EM: How would that look if we tried to nurture that? [It might be like], think about the present, think about the things we need to do. But, explore to figure out like, I think on some level, what you're saying is, exploring who you are, or who you want to become. Because we don't all want to be a teacher, a doctor, or lawyer or an engineer, or a psychiatrist. We don't all want to be that. We want to be a whole person. What in education might help you do that? To you, [Owen], you're a young person going through thinking about it, you're gonna go to a school. Go to college, you're gonna get educated, what aspects of your education here might nurture that opportunity [to explore yourself]?

OT: I think having teachers who you can tell are truly interested in the subject for what it is. I remember in seventh grade, I had Mr. Nuño [for math]. Mr. Nuño is the kind of guy you can tell he was so passionate about math itself. And I feel like all of his teaching came from a place of just wanting to share that with the students, and have them feel the same way he did about something that he saw as so beautiful. A lot of times in more recent math classes, especially with AP style, teaching to a test, I have to remind myself to appreciate the math for its own sake in order to get anything out of it. If it weren't for people like Mr. Nuño, who had taught me how to do that, I don't think I would be nearly as good at it because I just wouldn't care.

Comparing students' success and class segregation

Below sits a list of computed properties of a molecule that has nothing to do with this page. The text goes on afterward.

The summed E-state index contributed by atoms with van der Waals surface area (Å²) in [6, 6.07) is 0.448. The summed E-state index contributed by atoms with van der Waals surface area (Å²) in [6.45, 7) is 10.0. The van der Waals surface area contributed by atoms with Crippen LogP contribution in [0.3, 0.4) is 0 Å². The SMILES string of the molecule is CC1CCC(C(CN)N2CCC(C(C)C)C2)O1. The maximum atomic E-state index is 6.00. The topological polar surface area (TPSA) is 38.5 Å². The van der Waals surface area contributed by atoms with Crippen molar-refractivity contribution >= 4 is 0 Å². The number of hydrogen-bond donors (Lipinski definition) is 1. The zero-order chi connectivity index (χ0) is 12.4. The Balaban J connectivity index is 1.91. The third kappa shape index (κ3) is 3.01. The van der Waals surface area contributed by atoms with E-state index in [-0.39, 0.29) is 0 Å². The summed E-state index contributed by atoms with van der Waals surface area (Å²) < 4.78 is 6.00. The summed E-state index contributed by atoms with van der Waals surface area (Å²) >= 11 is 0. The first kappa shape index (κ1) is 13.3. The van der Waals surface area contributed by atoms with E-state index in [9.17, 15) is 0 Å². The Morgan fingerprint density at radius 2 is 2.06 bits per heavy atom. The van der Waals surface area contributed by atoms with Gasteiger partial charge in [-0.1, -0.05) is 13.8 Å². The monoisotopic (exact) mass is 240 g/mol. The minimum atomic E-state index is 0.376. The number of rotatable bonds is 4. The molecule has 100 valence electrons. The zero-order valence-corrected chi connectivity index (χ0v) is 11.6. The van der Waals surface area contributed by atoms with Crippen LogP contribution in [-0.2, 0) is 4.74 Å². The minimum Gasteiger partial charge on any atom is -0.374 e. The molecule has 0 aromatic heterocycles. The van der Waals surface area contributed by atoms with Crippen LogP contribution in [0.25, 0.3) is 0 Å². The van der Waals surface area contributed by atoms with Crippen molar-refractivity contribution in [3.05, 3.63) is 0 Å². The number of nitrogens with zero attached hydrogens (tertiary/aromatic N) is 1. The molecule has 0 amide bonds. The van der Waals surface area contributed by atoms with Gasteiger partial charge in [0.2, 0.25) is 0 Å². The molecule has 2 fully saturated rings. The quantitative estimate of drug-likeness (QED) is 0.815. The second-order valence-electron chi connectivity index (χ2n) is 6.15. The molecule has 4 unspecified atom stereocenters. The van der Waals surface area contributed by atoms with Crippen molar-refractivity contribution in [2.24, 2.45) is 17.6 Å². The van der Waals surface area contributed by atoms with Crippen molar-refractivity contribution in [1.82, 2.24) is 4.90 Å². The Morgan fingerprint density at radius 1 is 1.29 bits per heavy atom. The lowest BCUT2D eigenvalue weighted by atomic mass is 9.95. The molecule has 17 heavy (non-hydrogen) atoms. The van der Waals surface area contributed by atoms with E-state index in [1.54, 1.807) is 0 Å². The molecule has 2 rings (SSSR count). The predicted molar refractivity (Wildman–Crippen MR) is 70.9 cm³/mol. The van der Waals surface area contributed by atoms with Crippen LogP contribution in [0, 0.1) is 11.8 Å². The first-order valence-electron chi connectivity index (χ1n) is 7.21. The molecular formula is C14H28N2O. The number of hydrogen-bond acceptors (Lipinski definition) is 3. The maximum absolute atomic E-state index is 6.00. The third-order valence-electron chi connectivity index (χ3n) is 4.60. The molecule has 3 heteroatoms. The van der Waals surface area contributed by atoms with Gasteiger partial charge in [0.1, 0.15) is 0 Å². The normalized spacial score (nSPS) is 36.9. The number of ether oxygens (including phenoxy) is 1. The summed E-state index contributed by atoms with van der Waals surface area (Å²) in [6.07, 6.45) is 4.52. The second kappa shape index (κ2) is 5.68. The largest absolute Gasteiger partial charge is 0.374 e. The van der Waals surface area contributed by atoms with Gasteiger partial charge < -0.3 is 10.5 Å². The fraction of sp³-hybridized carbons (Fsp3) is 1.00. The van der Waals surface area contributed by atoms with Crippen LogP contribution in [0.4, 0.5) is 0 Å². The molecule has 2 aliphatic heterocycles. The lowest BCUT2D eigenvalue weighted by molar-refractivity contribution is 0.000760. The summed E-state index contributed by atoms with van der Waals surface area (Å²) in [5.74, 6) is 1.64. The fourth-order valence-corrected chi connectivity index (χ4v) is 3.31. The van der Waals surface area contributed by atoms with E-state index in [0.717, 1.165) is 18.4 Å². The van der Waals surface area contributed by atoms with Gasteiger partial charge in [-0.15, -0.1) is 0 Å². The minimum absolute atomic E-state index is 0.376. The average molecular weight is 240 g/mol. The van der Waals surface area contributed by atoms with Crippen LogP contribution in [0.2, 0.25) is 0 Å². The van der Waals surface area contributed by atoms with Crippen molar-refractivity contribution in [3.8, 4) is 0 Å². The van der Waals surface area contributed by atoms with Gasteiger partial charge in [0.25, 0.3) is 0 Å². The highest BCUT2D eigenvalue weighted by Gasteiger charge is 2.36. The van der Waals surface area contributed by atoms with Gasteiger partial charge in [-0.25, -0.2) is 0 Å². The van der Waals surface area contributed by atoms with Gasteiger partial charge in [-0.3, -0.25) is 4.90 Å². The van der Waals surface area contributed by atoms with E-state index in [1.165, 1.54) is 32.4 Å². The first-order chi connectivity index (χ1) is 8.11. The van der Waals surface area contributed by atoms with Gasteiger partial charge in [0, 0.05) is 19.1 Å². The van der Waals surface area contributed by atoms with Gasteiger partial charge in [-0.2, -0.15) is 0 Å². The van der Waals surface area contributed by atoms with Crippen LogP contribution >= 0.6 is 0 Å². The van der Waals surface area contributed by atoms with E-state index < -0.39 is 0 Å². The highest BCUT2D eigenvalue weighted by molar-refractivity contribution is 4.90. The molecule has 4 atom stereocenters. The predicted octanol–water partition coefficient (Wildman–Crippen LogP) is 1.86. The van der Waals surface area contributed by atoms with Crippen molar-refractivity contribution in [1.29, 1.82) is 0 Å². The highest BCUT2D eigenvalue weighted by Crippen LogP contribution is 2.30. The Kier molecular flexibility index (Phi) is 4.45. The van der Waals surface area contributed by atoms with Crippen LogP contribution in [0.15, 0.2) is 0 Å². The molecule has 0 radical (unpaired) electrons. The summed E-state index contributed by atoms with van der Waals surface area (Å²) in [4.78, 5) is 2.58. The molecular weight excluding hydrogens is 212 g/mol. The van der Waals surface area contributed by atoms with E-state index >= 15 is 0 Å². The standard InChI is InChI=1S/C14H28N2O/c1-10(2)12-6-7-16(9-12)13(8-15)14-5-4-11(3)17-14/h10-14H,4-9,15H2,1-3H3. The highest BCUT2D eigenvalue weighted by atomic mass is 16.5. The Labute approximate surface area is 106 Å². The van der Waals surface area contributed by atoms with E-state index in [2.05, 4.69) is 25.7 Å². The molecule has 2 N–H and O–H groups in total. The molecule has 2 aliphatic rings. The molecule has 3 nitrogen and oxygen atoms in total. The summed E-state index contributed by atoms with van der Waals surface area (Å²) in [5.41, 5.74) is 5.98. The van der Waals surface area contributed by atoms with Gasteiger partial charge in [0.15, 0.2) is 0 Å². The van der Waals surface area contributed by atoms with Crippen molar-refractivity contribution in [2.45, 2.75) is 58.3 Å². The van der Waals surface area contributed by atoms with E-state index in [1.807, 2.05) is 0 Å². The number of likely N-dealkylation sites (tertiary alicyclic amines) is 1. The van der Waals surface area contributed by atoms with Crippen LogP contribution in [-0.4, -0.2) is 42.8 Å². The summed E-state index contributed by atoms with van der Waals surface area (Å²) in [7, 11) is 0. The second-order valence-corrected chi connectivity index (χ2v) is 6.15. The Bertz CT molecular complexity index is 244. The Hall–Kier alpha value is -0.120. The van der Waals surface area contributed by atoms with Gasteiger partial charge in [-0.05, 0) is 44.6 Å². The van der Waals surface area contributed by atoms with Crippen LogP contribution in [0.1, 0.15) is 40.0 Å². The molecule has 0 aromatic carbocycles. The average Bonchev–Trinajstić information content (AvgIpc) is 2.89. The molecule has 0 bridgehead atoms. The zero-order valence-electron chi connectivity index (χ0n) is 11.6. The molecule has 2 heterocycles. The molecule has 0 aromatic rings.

EM: What math are you in?

OT: [DP]... analysis and applications, I think. I took AP Calc last year. I'm not [a prodigy] or anything, there are people who are ahead of me.

EM: Still, like that's pretty solid.

OT: I feel like we're all comparing ourselves to other people in [the Diploma Programme], but all of us are very far ahead compared to the rest of the [high school population, and even] the country. But I think because all DP students, for the most part, are sort of in their own bubble, they can't see outside of it. That's another thing. I'm not sure how to feel about stuff like the magnet program. I understand that you want to be more challenged or whatever, which is the keyword that parents always use. …It's not like DP kids never interact with non DP kids, they do. I do think that's one value of joining clubs and extracurriculars. I say that, I'm not in very many.

EM: When I look at the clubs, I see the clubs are made up of mostly friends. And that's interesting. You mentioned this about having an experience outside of DP. When I first started 11 years ago, I was teaching middle school to the regular groups. And I was noticing this return to tracking. You have honors groups, [non-honors], and some AP. [I was like], "Oh wow, we're segregating again." What happens is we're pulling all of the top students to dp to AP, to honors, and guess what's left in the regular is all the low achieving, low motivated. In 12th grade [non-honors] English, courses are about 75% boys. In general, girls are doing better in high school. It's tough work. You have to deal with the motivation factor, behavior issues.

Teachers' priorities; different definitions of success

OT: Motivation factors is what I was saying earlier. I have to feel like education institutions [could] really make an effort and let people know that learning things is in itself worthwhile. Yes, to prepare for college But also independent of that, it's just a fulfilling thing that I think everyone should experience.